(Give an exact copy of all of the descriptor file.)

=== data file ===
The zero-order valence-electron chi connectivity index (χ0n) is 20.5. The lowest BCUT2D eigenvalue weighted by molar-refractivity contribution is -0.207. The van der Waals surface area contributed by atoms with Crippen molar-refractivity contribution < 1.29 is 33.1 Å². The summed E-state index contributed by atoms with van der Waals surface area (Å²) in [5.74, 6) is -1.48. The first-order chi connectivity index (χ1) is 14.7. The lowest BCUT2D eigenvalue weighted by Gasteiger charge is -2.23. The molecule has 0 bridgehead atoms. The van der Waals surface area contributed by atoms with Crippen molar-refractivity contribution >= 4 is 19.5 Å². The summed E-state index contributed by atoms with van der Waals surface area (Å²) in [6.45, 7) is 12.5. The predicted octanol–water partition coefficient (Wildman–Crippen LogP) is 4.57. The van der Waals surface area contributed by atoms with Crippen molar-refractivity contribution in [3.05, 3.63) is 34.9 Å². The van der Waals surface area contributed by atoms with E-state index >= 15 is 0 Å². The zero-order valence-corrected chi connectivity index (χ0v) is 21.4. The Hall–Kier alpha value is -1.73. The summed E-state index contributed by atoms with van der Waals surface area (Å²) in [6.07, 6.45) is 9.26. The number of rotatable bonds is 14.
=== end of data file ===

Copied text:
The zero-order valence-electron chi connectivity index (χ0n) is 20.5. The lowest BCUT2D eigenvalue weighted by molar-refractivity contribution is -0.207. The van der Waals surface area contributed by atoms with Crippen molar-refractivity contribution < 1.29 is 33.1 Å². The summed E-state index contributed by atoms with van der Waals surface area (Å²) in [5.74, 6) is -1.48. The first-order chi connectivity index (χ1) is 14.7. The lowest BCUT2D eigenvalue weighted by Gasteiger charge is -2.23. The molecule has 0 bridgehead atoms. The van der Waals surface area contributed by atoms with Crippen molar-refractivity contribution >= 4 is 19.5 Å². The summed E-state index contributed by atoms with van der Waals surface area (Å²) in [6.45, 7) is 12.5. The predicted octanol–water partition coefficient (Wildman–Crippen LogP) is 4.57. The van der Waals surface area contributed by atoms with Crippen molar-refractivity contribution in [3.05, 3.63) is 34.9 Å². The van der Waals surface area contributed by atoms with E-state index >= 15 is 0 Å². The zero-order valence-corrected chi connectivity index (χ0v) is 21.4. The Hall–Kier alpha value is -1.73. The summed E-state index contributed by atoms with van der Waals surface area (Å²) in [6.07, 6.45) is 9.26. The number of rotatable bonds is 14.